Inside the hackers’ supermarket part 3: Malware
In the third in this series exploring the cybercrime tools for sale or hire on the dark web we take a look at how easy it is to buy malware and the rise in ransomware kits.
As we’ve explored in part 1 (botnets) and part 2 (zero day exploits) in this hackers’ supermarket series, the dark web has facilitated the growth and spread of so-called cybercrime-as-a-service, enabling inexperienced people to purchase ready-to-use tools relatively cheaply to launch various types of attacks on individuals and organisations.
Once upon a time, malware required a solid understanding of coding, systems and vulnerabilities to create effective viruses, worms and Trojans, usually by either well-resourced criminal gangs or skilled individuals. Today, anyone who is able to access and navigate the dark web can buy a whole range of malware tools for anything from a few dollars to thousands of dollars. These malware kits include keyloggers, remote access Trojans, remote administration tools and information stealers. These tools can also come with training and support offerings and detailed step-by-step instructions for infection and spreading the malware.
The takedown of AlphaBay and Hansa, two of the largest criminal dark web markets, in July by cross-border law enforcement operations dealt something of a blow to the underground criminal economy, but new markets are always emerging as the criminals try to keep one step ahead.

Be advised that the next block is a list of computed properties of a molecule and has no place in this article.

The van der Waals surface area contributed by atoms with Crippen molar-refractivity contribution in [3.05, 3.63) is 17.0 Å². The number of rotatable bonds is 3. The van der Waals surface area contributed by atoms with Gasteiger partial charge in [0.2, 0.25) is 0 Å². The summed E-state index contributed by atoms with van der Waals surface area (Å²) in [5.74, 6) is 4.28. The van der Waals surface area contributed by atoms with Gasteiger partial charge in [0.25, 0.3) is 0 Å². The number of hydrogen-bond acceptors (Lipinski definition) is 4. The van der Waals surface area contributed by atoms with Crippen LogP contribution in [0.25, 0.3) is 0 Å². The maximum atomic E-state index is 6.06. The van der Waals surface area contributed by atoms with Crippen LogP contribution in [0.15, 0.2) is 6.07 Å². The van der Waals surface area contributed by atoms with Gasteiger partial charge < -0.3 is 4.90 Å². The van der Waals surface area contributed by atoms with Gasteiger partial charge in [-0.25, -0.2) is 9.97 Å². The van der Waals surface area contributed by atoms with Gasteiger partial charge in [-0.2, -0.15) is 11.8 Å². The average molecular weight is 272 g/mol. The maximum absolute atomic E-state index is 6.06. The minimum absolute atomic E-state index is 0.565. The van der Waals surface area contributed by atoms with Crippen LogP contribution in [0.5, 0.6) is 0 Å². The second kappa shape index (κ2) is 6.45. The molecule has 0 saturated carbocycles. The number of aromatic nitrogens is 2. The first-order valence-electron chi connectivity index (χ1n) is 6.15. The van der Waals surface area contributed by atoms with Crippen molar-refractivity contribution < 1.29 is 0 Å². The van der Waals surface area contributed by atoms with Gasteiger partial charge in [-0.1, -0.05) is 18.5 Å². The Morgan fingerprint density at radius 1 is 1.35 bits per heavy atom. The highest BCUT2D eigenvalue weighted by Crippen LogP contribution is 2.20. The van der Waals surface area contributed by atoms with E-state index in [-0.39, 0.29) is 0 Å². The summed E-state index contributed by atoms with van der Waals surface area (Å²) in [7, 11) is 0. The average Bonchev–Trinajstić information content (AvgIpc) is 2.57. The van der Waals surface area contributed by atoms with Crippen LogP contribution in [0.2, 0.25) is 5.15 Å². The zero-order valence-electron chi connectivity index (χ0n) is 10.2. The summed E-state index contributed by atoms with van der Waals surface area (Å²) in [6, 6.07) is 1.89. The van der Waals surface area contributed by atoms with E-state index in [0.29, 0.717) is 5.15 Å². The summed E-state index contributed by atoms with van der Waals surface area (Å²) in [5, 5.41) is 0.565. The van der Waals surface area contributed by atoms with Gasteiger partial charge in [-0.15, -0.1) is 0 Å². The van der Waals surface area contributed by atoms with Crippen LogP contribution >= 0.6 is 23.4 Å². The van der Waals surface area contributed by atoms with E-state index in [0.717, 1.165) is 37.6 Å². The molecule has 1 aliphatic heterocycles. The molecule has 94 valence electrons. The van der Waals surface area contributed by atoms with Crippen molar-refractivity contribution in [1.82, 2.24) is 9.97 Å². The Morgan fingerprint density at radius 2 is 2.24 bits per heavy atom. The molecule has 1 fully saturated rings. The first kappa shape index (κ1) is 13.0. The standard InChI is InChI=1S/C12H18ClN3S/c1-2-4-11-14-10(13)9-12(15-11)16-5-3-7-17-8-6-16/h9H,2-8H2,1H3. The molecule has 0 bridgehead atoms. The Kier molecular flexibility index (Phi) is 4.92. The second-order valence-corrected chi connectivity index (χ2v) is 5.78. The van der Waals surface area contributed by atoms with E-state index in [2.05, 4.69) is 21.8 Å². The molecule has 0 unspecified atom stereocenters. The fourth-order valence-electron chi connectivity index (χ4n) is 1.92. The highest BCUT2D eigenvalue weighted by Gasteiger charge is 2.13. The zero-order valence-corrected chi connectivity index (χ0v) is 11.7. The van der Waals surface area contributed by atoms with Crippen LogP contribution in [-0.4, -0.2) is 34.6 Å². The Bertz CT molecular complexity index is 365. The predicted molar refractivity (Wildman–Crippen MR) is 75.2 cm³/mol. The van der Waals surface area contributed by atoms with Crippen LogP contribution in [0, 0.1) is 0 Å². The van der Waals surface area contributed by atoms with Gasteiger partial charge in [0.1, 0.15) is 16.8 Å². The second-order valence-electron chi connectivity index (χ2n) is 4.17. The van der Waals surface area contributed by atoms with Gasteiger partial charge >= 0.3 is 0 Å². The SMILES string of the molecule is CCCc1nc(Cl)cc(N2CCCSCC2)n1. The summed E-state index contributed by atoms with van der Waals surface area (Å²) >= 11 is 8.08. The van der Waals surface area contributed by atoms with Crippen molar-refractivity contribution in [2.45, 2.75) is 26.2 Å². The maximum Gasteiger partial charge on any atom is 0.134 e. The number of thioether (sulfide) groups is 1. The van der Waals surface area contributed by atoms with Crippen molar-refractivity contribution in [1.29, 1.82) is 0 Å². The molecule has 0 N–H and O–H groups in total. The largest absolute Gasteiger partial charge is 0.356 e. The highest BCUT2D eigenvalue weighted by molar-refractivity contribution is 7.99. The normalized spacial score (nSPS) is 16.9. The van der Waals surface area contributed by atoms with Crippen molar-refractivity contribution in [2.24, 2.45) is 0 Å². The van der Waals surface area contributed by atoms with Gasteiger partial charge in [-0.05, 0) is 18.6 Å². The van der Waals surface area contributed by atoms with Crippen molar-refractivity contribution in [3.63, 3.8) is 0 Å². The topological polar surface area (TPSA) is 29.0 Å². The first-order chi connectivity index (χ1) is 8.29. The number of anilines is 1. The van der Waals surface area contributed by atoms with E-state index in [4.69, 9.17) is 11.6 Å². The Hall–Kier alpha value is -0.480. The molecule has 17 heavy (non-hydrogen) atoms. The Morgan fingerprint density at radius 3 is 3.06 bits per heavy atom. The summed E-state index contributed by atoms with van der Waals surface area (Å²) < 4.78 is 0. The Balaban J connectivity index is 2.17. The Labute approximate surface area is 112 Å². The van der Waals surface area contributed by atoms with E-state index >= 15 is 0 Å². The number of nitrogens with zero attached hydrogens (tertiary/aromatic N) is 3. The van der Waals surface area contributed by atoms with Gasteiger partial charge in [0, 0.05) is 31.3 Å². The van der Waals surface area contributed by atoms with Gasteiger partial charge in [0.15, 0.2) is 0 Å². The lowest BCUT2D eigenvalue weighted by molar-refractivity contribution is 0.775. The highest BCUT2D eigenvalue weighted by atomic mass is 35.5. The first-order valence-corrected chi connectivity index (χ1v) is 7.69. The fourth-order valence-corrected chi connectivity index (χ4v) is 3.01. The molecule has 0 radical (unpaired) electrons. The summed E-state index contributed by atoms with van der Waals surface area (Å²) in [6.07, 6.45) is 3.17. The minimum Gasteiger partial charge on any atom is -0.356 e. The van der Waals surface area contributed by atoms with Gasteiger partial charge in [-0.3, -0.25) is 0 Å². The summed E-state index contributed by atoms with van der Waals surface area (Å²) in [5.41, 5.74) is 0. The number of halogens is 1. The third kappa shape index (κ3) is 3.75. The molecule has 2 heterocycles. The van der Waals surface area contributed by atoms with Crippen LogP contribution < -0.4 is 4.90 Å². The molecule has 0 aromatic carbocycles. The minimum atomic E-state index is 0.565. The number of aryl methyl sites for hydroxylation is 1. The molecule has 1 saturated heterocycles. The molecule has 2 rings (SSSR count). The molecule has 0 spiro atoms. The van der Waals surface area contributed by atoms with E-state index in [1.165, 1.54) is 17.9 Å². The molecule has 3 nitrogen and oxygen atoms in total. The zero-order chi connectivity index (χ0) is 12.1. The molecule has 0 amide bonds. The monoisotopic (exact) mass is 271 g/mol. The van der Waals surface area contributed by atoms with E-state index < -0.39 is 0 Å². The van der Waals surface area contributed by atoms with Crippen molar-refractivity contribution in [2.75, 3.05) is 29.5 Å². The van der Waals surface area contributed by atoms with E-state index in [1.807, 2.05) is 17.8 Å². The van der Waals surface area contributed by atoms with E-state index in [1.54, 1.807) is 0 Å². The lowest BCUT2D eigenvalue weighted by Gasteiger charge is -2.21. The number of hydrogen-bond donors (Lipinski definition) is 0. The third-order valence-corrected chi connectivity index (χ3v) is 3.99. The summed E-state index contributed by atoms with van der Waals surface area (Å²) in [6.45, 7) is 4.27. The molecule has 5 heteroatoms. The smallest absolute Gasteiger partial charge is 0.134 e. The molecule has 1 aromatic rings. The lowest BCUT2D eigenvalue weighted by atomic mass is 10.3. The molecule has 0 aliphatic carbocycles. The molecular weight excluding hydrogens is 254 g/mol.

By far the biggest area of growth in malware recently has been in ransomware. There has been a 300 per cent rise in ransomware attacks since 2015, with more than 4,000 per day in 2016, according to the FBI.
This summer, the WannaCry ransomware epidemic hit major organisations around the world, including Telefonica in Spain, FedEx in the United States and large parts of the NHS in the UK. The malware used a backdoor into systems to encrypt files and data, then requested the equivalent of $300 to $600 to unlock them. It’s a lucrative and effective business for the criminals, and the tools to launch these ransomware attacks are increasingly available for sale if you know where to find them.
Last year, for example, a malware expert discovered the Hall of Ransom dark web site selling the Locky ransomware for $3,000 and the Goliath ransomware for $2,100. Even Macs are becoming a target with the MacSpy and MacRansom malware for attacking Mac computers being offered for sale with future support through portals on the dark web.
European Union law enforcement agency Europol has just published its 2017 Internet Organised Crime Threat Assessment, which says ransomware has now eclipsed most other cyber threats, with global campaigns indiscriminately affecting victims across multiple industries and potentially endangering lives through attacks targeted at critical national infrastructure.
Europol’s executive director Rob Wainwright said: "The global impact of huge cybersecurity events such as the WannaCry ransomware epidemic has taken the threat from cybercrime to another level. Banks and other major businesses are now targeted on a scale not seen before and, while Europol and its partners in policing and industry have enjoyed success in disrupting major criminal syndicates operating online, the collective response is still not good enough. In particular people and companies everywhere must do more to better protect themselves."
Despite the proliferation of these malware tools for sale, many of these attacks are preventable. They highlight the role of poor digital hygiene standards and security practices can allow these threats to spread quickly and cause damage.
Educating staff about security and helping them to spot increasingly professional phishing emails that contain malware is vital. As is a robust approach to patching systems, because malware and ransomware – including WannaCry – often target known vulnerabilities for which patches are available. Organisations also need to focus on detection and response through security intelligence and security information and event management for when malware inevitably does get through.